Traffic: What the Heck Do I Want?

Derek Edwards found my ancient post Packets beat Circuits and wrote this response. I replied in his comment stream, but decided to duplicate my comment here on my own blog.

Well, since I wrote the original post that apparently triggered this (via @aarjav), let me take some time to answer your question.

“What the heck do I want?” Pretty much what I’ve got, and it sounds pretty much like what you want. I live in Midtown Atlanta (about six blocks from where your photograph of Piedmont Park was taken). I bike to work. My wife and I walk to the movies or to the Fox Theatre or to a dozen different restaurants. I take MARTA rail to the airport. I have a detached home on a teensy 1/6th acre without a blade of grass, and I love it. My pharmacist calls me by name when I walk into the store (can’t say the same about any bartenders, because I don’t go to bars much). I know waitresses by name at four different places within a mile from here, and I can get a meal from any of them by saying “the usual.” When I drive, I drive a MINI Cooper, which only racks up about 3000 miles a year; I only buy a tank of gas every six weeks or so. (Edit from a month later: And my wife drives a plug-in hybrid, and hasn’t bought gas yet!) I’ve done the suburban-mansion thing, and decided it wasn’t for me.

So… that’s what the heck I want. And I have it. Big green checkmark in the book of life.

But — and this is where I part company with every urban planner I’ve ever met — I don’t believe that what I want is right, or even that it’s better than other choices, or that anybody else should be encouraged/coerced/required to live this way. I like my urban environment, but others will make different choices. And I passionately defend their freedom to do so, even though I might find their choices incomprehensible.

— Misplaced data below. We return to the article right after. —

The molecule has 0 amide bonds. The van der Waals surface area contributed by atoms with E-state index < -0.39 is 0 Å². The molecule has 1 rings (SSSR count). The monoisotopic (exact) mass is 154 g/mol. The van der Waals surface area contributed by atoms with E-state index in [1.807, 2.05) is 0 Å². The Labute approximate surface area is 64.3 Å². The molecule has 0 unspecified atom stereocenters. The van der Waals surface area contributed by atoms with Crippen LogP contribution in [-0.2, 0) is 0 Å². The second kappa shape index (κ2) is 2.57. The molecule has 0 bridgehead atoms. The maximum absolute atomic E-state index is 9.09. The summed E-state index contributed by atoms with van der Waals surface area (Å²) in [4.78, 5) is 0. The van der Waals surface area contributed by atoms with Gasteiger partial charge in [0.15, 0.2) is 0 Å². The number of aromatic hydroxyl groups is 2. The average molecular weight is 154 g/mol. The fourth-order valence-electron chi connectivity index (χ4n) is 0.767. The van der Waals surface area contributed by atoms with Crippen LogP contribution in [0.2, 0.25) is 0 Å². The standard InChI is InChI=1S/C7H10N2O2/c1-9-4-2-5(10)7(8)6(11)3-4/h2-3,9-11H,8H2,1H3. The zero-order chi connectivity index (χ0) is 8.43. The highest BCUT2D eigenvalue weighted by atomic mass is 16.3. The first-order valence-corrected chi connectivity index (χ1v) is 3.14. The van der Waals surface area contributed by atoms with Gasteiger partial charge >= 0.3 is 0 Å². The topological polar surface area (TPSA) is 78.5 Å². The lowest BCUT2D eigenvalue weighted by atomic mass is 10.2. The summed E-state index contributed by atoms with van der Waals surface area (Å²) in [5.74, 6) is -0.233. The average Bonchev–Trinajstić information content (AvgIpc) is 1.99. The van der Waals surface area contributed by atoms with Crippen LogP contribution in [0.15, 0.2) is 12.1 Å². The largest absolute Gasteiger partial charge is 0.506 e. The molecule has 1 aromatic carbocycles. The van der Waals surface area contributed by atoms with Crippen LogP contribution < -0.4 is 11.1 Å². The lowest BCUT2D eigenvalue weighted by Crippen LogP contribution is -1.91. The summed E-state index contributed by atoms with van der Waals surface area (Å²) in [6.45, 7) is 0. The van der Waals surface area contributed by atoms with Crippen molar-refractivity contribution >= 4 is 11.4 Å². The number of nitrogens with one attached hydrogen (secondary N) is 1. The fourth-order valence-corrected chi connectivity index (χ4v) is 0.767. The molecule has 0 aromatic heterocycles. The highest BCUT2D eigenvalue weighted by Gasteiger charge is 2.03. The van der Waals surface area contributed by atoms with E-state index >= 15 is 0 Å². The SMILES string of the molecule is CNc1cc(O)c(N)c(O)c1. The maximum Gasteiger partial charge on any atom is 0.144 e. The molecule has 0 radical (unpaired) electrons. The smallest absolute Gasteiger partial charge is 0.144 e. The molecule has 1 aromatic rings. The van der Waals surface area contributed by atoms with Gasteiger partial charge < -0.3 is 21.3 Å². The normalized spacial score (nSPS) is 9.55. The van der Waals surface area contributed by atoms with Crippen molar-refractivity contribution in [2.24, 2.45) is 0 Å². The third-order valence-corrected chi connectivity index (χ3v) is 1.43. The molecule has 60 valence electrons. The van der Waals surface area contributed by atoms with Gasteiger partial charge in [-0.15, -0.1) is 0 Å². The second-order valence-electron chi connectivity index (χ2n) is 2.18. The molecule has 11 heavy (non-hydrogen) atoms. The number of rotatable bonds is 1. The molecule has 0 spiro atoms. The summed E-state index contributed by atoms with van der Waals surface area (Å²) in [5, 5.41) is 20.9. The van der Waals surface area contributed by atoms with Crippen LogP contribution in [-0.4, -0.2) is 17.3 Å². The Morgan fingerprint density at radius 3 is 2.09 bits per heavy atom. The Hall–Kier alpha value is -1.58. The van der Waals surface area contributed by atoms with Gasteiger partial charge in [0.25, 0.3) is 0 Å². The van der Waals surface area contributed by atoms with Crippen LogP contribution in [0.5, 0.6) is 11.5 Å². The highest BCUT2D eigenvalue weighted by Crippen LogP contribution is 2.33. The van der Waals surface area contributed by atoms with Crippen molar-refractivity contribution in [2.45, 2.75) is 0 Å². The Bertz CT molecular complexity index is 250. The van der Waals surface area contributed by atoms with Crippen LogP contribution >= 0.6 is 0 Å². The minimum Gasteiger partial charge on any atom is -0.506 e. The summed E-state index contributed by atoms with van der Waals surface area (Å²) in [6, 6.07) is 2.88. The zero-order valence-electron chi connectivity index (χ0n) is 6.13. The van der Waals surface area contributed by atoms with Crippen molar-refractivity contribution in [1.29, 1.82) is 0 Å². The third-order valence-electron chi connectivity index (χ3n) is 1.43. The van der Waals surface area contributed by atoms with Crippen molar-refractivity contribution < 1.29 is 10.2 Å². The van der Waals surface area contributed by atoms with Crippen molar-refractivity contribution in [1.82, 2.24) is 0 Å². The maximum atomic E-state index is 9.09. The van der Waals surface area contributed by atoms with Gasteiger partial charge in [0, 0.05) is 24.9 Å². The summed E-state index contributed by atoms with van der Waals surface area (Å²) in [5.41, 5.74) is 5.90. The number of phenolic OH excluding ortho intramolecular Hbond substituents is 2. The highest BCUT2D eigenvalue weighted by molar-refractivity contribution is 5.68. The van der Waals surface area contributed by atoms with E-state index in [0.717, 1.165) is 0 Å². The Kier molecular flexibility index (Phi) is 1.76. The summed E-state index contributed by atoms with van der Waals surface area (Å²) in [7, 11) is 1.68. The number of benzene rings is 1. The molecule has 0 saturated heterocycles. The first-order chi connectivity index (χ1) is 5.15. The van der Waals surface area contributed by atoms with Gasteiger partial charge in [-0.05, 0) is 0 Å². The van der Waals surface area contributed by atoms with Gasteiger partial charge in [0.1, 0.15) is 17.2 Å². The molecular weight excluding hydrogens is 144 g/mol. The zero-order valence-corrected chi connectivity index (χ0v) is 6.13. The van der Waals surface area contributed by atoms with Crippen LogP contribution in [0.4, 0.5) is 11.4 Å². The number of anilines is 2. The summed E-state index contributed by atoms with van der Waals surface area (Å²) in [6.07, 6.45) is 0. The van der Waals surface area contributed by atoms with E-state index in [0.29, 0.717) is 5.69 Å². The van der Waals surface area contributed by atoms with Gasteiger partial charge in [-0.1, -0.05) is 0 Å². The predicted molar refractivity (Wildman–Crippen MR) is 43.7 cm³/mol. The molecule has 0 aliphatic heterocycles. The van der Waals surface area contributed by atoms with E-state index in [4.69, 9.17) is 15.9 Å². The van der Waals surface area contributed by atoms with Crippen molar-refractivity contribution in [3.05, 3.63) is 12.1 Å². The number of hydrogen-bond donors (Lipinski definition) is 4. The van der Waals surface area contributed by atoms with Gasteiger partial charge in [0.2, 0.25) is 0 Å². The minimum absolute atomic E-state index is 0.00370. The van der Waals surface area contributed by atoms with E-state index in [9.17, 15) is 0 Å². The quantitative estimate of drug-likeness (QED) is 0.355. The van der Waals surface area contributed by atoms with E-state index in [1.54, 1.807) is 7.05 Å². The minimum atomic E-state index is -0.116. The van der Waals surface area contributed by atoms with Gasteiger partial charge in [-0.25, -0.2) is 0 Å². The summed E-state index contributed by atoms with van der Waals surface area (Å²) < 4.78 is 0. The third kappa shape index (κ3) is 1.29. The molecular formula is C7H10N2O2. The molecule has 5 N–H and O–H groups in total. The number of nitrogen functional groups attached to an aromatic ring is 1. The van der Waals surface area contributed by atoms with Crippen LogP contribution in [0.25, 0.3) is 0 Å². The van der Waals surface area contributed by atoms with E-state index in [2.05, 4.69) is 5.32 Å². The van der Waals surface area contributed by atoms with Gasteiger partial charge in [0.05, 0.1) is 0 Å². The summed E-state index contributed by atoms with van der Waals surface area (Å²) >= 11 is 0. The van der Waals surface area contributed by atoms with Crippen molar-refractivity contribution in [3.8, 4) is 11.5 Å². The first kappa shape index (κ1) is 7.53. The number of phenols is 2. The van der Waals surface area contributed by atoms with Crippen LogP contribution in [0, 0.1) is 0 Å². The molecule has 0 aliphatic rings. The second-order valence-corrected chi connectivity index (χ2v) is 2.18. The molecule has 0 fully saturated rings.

(One of my staff drives 120 miles round trip to the office every day. That’s 2.5 hours if traffic cooperates. I think he’s nuts, but he values a rural environment for his kids and grandkids. Freedom. His choice.)

The other driving force (if you’ll pardon the pun) behind my support of traffic-reduction measures is a hatred of waste. Not in a crunchy-granola hug-the-fuzzy-bunnies sense, but as an engineer. Time spent in traffic is wasted time. Fuel burned in traffic is wasted fuel. And the waste products (human stress, NOx particulates) are bad for the driver as well as for me on my bike. Engineers hate waste (at least, the good ones do).

So the solutions I suggest here aren’t taken from a vision of Le Corbusier’s Radiant City. They’re meant to minimize waste for those individuals who choose to live in the suburbs in car-centered lifestyles. And taking away their freedom to make that choice is a slippery slope that ends in Stalinist apartment blocks fed by fleets of Maoist bicycles. No, thanks.